This is a great book for anyone that enjoys to read or even someone like me that only reads things that really grabs your interest. This is it! I must say, as someone that had a father that fought for my country during this war, my reading this book has allowed me and my dad to have talks we never would have had before. The stories I have spoken of with him that have come from this book; his comment to me was, “you are gonna know more about Vietnam than most people ever will.” If you have a family member or friend that served during this war, you need to get this book and learn about what they faced and why so many of our Vietnam Veterans have a hard time talking about their time in service. This book really makes you feel like you are right with the story teller.

Again I highly recommend this book for those who have not served to have a better understanding and those that have served to support the respect of a fellow Marine and his step to help paint the true picture that was never told. Support our troops!


Van Bibber gives the reader a candid look into more than a year of his life as a combat marine in Vietnam. I was impressed by the honesty, humility, and even humor that he was able to show while recalling even the worst of conditions. This book is more than a memoir: it’s a history lesson, and it reminds me how much I appreciate those who gave so much in a time when so many didn’t appreciate it.


About the Author of the Book Valentine’s Day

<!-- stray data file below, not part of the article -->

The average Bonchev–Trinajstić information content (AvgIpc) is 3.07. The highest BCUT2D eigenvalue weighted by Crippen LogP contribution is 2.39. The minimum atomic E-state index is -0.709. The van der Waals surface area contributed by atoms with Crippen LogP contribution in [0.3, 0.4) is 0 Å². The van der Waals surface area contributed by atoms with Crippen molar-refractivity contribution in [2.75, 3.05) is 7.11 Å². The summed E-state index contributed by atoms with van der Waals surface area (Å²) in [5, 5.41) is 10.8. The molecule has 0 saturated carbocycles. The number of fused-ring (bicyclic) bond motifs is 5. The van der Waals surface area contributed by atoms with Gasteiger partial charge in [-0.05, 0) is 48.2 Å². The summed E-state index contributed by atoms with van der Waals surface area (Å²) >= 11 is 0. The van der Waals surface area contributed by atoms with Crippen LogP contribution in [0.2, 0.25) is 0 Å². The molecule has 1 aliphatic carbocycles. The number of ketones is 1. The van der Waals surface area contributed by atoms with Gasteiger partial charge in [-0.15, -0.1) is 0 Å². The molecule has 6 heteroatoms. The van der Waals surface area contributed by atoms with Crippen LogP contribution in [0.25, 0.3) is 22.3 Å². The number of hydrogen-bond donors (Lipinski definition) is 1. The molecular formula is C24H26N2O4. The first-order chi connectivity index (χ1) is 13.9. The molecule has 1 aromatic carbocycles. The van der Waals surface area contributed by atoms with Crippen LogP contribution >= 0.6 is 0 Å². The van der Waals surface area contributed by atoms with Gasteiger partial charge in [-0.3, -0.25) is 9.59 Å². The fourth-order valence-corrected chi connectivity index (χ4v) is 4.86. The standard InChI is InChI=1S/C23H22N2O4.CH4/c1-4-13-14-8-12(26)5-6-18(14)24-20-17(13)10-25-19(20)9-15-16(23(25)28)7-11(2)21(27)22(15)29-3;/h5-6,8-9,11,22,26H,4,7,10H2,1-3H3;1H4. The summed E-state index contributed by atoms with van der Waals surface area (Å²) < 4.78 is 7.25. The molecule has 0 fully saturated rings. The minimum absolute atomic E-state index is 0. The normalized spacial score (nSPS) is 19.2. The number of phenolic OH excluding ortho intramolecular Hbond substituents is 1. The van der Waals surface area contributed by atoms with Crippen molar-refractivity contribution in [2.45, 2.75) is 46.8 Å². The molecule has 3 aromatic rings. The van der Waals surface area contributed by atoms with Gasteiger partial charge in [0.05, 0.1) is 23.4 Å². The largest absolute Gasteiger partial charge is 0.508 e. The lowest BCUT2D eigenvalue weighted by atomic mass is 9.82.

Charles A. Van Bibber is a native Texan who now calls the Great Smoky Mountains, North Carolina home. He was career military, having served his country first in the U.S. Marine Corps as a Corporal from 1967-1969 and U.S. Navy from 1972-1990 retiring as a Senior Chief Petty Officer.  

Charles now spends his time working at the Biltmore Estate in Asheville, NC, and enjoying the beauty of the great outdoors while hiking in the mountains. Serving as a Marine machine gunner in Vietnam, Charles recounts his experiences in his first book, Valentine’s Day: A Marine Looks Back. He is currently working on a follow-up account of life after combat.


Tags: 27th Marine Regiment, Biltmore Estate in Asheville, Camp Pendleton, Great Smoky Mountains, North Carolina, Senior Chief Petty Officer, U.S. Marine Corps


  1. Bill Adams

    I am looking forward to reading this book. I was an M60 machine gunner with Lima 3/1 3nd Platoon from 03-67 to 04/68 – Semper Fi

  2. Erick VanBibber

    I miss my dad. He passed away Sunday, October 24, 2021 at an age of 74.

    Semper Fi dad!

    • John Audley

      I printed the books for your Dad. Of all things I met him on a blog. He’d mentioned my cousin Michael Dalton who KIA and apart of his platoon Mike
      is was my cousin.. The Dalton family was never fully aware of the specifics so I had
      then call Van…he told Tim Dalton Mikes
      younger brother he had this book and was ready to print Tim put your dad onto me we printed that thing 5 x

  3. George Berg Berg

    Enjoyed Valentine’s day! I liked the details and fact based Military language. As a grunt I wasn’t privy to; where, when or why. Particularly shocking was the capture and torture of the squad leader. That was haunting. SF